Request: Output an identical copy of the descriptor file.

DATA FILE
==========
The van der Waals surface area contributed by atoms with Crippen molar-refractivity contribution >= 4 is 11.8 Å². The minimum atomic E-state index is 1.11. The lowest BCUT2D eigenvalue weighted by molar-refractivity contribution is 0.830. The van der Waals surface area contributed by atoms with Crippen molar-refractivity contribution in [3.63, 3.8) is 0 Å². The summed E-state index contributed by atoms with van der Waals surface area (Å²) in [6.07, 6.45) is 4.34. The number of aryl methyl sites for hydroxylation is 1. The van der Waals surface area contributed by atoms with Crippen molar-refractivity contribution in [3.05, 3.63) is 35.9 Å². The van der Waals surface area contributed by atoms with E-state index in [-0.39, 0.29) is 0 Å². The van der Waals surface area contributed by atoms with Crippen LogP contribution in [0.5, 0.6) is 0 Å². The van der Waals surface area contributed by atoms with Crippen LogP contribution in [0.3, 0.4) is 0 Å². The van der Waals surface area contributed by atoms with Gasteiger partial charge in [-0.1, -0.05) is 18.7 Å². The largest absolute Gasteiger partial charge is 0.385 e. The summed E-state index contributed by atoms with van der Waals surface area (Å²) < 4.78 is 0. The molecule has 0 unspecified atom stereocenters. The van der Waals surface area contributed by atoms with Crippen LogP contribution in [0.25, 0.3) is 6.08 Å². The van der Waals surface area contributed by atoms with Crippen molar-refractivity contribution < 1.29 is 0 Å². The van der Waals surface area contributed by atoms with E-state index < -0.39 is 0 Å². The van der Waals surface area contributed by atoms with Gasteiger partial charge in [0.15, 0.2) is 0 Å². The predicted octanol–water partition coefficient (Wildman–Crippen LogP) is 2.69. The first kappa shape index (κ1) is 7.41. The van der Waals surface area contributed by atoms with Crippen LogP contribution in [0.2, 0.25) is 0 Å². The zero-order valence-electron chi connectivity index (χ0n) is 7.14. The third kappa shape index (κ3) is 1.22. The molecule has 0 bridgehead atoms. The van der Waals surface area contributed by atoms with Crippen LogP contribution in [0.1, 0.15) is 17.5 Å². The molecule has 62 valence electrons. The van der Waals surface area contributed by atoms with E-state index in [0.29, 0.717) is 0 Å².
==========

The van der Waals surface area contributed by atoms with Crippen molar-refractivity contribution >= 4 is 11.8 Å². The minimum atomic E-state index is 1.11. The lowest BCUT2D eigenvalue weighted by molar-refractivity contribution is 0.830. The van der Waals surface area contributed by atoms with Crippen molar-refractivity contribution in [3.63, 3.8) is 0 Å². The summed E-state index contributed by atoms with van der Waals surface area (Å²) in [6.07, 6.45) is 4.34. The number of aryl methyl sites for hydroxylation is 1. The van der Waals surface area contributed by atoms with Crippen molar-refractivity contribution in [3.05, 3.63) is 35.9 Å². The van der Waals surface area contributed by atoms with E-state index in [-0.39, 0.29) is 0 Å². The van der Waals surface area contributed by atoms with Crippen LogP contribution in [0.5, 0.6) is 0 Å². The van der Waals surface area contributed by atoms with Crippen LogP contribution in [0.3, 0.4) is 0 Å². The van der Waals surface area contributed by atoms with Gasteiger partial charge in [-0.1, -0.05) is 18.7 Å². The largest absolute Gasteiger partial charge is 0.385 e. The summed E-state index contributed by atoms with van der Waals surface area (Å²) < 4.78 is 0. The molecule has 0 unspecified atom stereocenters. The van der Waals surface area contributed by atoms with Crippen LogP contribution in [0.25, 0.3) is 6.08 Å². The van der Waals surface area contributed by atoms with Crippen molar-refractivity contribution < 1.29 is 0 Å². The van der Waals surface area contributed by atoms with E-state index < -0.39 is 0 Å². The van der Waals surface area contributed by atoms with Gasteiger partial charge in [0.15, 0.2) is 0 Å². The predicted octanol–water partition coefficient (Wildman–Crippen LogP) is 2.69. The first kappa shape index (κ1) is 7.41. The van der Waals surface area contributed by atoms with Crippen LogP contribution in [0.2, 0.25) is 0 Å². The zero-order valence-electron chi connectivity index (χ0n) is 7.14. The third kappa shape index (κ3) is 1.22. The molecule has 0 bridgehead atoms. The van der Waals surface area contributed by atoms with Crippen LogP contribution in [0.1, 0.15) is 17.5 Å². The molecule has 62 valence electrons. The van der Waals surface area contributed by atoms with E-state index in [0.29, 0.717) is 0 Å².